Living France - - DESTINATION -

cheese. And Tours it­self isn’t short of great places to dine. One pop­u­lar bistro is Le Zinc, south of the Loire, where din­ers can en­joy coun­try clas­sics made with mar­ket-fresh in­gre­di­ents for the small sum of €25.


Head fur­ther east and you ar­rive in the ‘Gar­den of France’ where you’ll find glo­ri­ous châteaux boast­ing ver­dant gar­dens, and re­mark­able vil­lages fringed by sun-dap­pled vine­yards. An­other jewel in the Loire Val­ley’s crown is the el­e­gant town of Am­boise, perched on one of the widest stretches of the Loire.

Sit­ting ma­jes­ti­cally atop this river­side town is a 15th-cen­tury château that was once the home of King Charles VIII and was par­tially de­signed by lead­ing Re­nais­sance artist Leonardo da Vinci, who spent the fi­nal years of his life in Am­boise and is re­ported to be buried in­side the château.

This invit­ing town is also a shop­per’s par­adise with a smat­ter­ing of bou­tiques and nu­mer­ous mar­kets, the most no­table of which is the large Sun­day mar­ket, where traders assem­ble along the Loire and a friendly smile and ‘ bon­jour’ are quickly fol­lowed by cus­tomers’ re­quests for lo­cally pro­duced wines, cheese, meat and sun­gorged fruit and veg­eta­bles.

South of Am­boise lies the Château de Chenon­ceau, one of the most el­e­gant and best­known in the Loire Val­ley. A se­ries of grace­ful stone arches span the limpid wa­ters of the River Cher, which, to­gether with the château’s re­flec­tion in the wa­ter, creates an in­deli­ble im­age. Land­scaped gar­dens which burst out into a riot of colour in the spring add to the fairy-tale set­ting, and are the per­fect place to sit and en­joy a pic­nic.

For full-blown majesty, it’s im­pos­si­ble to top the Château de Cham­bord, the largest and grand­est of the Loire Val­ley châteaux. This mag­nif­i­cent struc­ture, sur­rounded by ex­ten­sive park­land, be­gan its life in 1519 as a hunt­ing lodge for King François I and quickly turned into one of the most am­bi­tious ar­chi­tec­tural un­der­tak­ings ever at­tempted by a French monarch.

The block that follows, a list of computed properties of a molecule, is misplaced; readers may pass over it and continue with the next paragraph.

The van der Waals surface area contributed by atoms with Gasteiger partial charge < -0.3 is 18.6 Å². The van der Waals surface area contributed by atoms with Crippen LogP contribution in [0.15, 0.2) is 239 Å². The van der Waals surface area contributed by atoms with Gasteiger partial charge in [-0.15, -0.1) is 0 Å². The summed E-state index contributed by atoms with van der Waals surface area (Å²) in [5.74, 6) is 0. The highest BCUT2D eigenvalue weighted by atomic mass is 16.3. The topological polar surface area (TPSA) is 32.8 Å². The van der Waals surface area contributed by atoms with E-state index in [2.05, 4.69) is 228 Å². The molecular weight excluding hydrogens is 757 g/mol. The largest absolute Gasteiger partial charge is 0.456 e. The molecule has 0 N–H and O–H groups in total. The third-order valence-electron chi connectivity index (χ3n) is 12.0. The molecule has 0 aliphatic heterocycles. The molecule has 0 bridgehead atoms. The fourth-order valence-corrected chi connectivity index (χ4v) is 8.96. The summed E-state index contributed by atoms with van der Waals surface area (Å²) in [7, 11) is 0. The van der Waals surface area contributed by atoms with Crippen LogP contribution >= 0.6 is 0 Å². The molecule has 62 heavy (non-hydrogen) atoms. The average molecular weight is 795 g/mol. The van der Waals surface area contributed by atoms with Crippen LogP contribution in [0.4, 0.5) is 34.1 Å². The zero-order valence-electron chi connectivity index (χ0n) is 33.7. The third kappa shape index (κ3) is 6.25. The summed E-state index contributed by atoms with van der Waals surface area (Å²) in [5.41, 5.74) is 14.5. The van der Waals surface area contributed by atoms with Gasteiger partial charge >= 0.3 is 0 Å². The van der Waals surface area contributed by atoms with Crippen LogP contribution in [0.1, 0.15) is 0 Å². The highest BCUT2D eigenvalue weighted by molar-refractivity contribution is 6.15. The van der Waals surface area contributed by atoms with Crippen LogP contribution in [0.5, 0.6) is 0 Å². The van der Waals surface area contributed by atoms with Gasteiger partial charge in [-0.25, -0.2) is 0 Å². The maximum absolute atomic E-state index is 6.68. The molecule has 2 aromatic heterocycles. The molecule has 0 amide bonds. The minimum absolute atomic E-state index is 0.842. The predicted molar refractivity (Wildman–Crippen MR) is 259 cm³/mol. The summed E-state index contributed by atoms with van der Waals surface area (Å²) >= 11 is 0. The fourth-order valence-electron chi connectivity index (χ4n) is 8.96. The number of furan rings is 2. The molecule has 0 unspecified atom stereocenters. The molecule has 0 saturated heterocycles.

A crown­ing ex­am­ple of French Re­nais­sance ar­chi­tec­ture, this château boasts an elab­o­rately crafted roof and truly op­u­lent in­te­rior, mak­ing it the Loire Val­ley’s pièce de ré­sis­tance, and like the rest of this idyl­lic cor­ner of France, is a sight to truly be­hold.

Tourist in­for­ma­tion

An­jou tourist of­fice Tel: 00 33 (0)2 41 23 51 51 an­jou-tourisme.com

Angers tourist of­fice Tel: 00 33 (0) 2 41 23 50 00 anger­sloire­tourisme.com

Sau­mur tourist of­fice Tel: 00 33 (0) 2 41 40 20 60 ot-sau­mur.fr

Val d’Am­boise tourist of­fice Tel: 00 33 (0) 2 47 57 09 28 am­boise-valde­loire.co.uk

Where to stay

Hô­tel Château de Ver­ri­eres 53 Rue d’Alsace 49400 Sau­mur Tel: 00 33 (0) 2 41 38 05 15 chateau-ver­ri­eres.com

Fact file

Le Grand Hô­tel de Tours 9 Place du Général Le­clerc 37000 Tours Tel: 00 33 (0) 2 47 05 35 31 legrand­hotel­tours.com

Where to eat

L’Hélianthe Rulle An­toine Cristal 49730 Turquant Tel: 00 33 (0) 2 41 51 22 28 restau­rant-he­lianthe.fr

La Brèche 26 Rue Jules Ferry 37400 Am­boise Tel: 00 33 (0) 2 47 57 00 79 labreche-am­boise.com

Get­ting there

The near­est air­ports are Angers and Tours. Bri­tish Air­ways runs a sea­sonal ser­vice from Lon­don City to Angers. Reg­u­lar flights run from Lon­don Stansted to Tours with bud­get car­rier Ryanair.

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